Everyone dreams of living a perfect life—a life that they choose. And yet for most of us, our dream never materialises as we keep struggling with the various issues of life that keep us stuck in a pattern. This pattern keeps repeating itself, even as we feel totally helpless, as if playing by a script written by someone else.
What are the most pressing areas of concern in your life right now? Is it money worries that keep you awake at night? Or is it your health that troubles you? Is your work situation giving you heartburn? Select your top three concerns and write them down. Be specific. Now write down your thoughts about these issues. Do you feel stuck in your job, and have been considering quitting but haven’t taken that big, bold step? Have you been thinking of embarking on a fitness programme but you just don’t seem to get going? What do you think is holding you back?
Are they sabotaging your life?
Many of us may be tempted to blame anything—from the lack of time, to the pressure of family duties and responsibilities, to the economic situation of the nation or even luck. But, there’s one factor that you have probably not considered, which is very likely contributing a great deal to your ‘stuckness’. It is your social environment. We take on the thoughts and characteristics of those around us, unknowingly.
Think of the people with whom you spend most of your time—your friends, co-workers, spouse, anyone. Chances are, these people have been sabotaging your dreams. Now don’t get me wrong—they may be well-meaning people, who only have your best interests in their hearts. But their beliefs and behaviours influence your reality much more than you realise. And the reverse is also true—you project beliefs onto others as well. That’s why success guru Jim Rohn—a man who influenced such inspiring people like Anthony Robbins, Jack Canfield, Brian Tracy and Mark Victor Hansen—said, “You are the average of the five people you spend the most time with.”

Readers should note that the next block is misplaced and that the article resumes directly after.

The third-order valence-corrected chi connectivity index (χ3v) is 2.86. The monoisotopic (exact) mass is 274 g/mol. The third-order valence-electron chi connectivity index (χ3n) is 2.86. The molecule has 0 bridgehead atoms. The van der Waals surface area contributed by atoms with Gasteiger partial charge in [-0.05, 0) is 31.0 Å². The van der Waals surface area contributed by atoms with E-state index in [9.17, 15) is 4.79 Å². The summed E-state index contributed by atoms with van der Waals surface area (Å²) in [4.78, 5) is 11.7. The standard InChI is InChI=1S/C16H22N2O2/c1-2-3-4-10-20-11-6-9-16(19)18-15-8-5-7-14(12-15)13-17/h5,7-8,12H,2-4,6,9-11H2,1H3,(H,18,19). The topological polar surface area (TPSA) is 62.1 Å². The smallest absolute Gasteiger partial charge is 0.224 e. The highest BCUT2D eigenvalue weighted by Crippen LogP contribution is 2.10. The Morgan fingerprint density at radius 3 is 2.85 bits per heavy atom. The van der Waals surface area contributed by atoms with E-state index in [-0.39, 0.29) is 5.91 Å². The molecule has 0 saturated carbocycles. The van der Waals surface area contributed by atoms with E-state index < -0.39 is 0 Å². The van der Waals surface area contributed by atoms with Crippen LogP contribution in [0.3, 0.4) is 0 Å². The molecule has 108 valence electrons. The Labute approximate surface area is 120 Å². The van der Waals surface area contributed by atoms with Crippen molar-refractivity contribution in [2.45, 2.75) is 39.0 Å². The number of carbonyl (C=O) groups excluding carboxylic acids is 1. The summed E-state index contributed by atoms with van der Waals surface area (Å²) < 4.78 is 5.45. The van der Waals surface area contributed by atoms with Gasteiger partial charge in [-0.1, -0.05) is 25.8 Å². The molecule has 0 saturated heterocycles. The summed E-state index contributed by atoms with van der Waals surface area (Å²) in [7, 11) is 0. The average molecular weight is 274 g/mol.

It’s not difficult to see that our attitudes and behaviours are influenced by the company we keep. If you prefer healthy food but all your associates like junk, you are more likely to consume junk too; if you’re always with those who gossip, you will unknowingly participate in gossiping, even if you don’t want to; if your friends are risk-averse, chances are that you too will buy in their ideas of security; on the other hand, if they are unduly adventurous, that too is likely to reflect in your decisions.
The company you keep
So if you want to change some aspect of your life that you think isn’t reflecting your deepest desires, it’s time you reviewed the company you keep. I’m not suggesting that you resign all your friends, divorce your wife/husband or stop interacting with your co-workers. That would be absurd. But what you can do is observe the influence of other people on your life and stop associating with them in areas where you think they may hinder your progress. Avoid eating out with those whose food preferences don’t match with yours; resist sharing your dreams with those who are too practical or conservative.
And, whenever you wish to bring in a positive change in your life, make sure you share your thoughts and ideas only with those who reflect your way of thinking and living; likewise, learn about their ideas. Let’s say you want to try your hand at entrepreneurship. No business school or best-selling book can teach you the nuances of business as effectively as the company of successful businessmen. So, the best thing to do is spend as much time as possible with successful businessmen. Isn’t that what Napolean Hill meant when he said, “Men take on the nature and the habits and the power of thought of those with whom they associate in a spirit of sympathy and harmony”?
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